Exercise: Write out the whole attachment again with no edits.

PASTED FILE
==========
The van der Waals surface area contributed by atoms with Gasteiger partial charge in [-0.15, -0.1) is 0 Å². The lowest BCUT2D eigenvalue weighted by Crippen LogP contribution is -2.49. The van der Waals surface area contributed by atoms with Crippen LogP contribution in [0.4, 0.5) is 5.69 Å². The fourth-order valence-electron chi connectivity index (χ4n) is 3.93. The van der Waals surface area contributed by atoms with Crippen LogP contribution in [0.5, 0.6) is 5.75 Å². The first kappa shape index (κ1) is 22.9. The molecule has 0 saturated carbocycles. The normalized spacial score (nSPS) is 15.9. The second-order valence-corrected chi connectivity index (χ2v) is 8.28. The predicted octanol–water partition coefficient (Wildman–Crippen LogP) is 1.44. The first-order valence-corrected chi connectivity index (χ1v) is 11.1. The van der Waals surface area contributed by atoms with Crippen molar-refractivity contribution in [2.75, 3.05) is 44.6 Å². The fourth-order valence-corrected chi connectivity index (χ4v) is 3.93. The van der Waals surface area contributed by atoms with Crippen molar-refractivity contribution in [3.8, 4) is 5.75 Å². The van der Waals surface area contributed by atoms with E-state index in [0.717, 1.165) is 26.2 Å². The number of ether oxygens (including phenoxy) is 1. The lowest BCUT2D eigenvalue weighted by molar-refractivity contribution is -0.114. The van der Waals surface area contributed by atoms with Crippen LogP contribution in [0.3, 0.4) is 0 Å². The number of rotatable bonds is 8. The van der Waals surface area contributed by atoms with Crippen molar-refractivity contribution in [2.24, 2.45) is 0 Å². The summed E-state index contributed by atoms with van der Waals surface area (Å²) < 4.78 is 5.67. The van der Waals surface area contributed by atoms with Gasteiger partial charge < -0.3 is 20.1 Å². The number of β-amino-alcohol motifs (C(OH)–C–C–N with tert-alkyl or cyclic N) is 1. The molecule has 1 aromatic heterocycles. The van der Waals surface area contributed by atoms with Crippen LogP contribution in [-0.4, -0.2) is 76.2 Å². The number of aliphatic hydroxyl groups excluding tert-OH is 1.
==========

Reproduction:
The van der Waals surface area contributed by atoms with Gasteiger partial charge in [-0.15, -0.1) is 0 Å². The lowest BCUT2D eigenvalue weighted by Crippen LogP contribution is -2.49. The van der Waals surface area contributed by atoms with Crippen LogP contribution in [0.4, 0.5) is 5.69 Å². The fourth-order valence-electron chi connectivity index (χ4n) is 3.93. The van der Waals surface area contributed by atoms with Crippen LogP contribution in [0.5, 0.6) is 5.75 Å². The first kappa shape index (κ1) is 22.9. The molecule has 0 saturated carbocycles. The normalized spacial score (nSPS) is 15.9. The second-order valence-corrected chi connectivity index (χ2v) is 8.28. The predicted octanol–water partition coefficient (Wildman–Crippen LogP) is 1.44. The first-order valence-corrected chi connectivity index (χ1v) is 11.1. The van der Waals surface area contributed by atoms with Crippen molar-refractivity contribution in [2.75, 3.05) is 44.6 Å². The fourth-order valence-corrected chi connectivity index (χ4v) is 3.93. The van der Waals surface area contributed by atoms with Crippen molar-refractivity contribution in [3.8, 4) is 5.75 Å². The van der Waals surface area contributed by atoms with E-state index in [0.717, 1.165) is 26.2 Å². The number of ether oxygens (including phenoxy) is 1. The lowest BCUT2D eigenvalue weighted by molar-refractivity contribution is -0.114. The van der Waals surface area contributed by atoms with Crippen LogP contribution in [0.3, 0.4) is 0 Å². The number of rotatable bonds is 8. The van der Waals surface area contributed by atoms with Crippen molar-refractivity contribution in [2.24, 2.45) is 0 Å². The summed E-state index contributed by atoms with van der Waals surface area (Å²) < 4.78 is 5.67. The van der Waals surface area contributed by atoms with Gasteiger partial charge < -0.3 is 20.1 Å². The number of β-amino-alcohol motifs (C(OH)–C–C–N with tert-alkyl or cyclic N) is 1. The molecule has 1 aromatic heterocycles. The van der Waals surface area contributed by atoms with Crippen LogP contribution in [-0.4, -0.2) is 76.2 Å². The number of aliphatic hydroxyl groups excluding tert-OH is 1.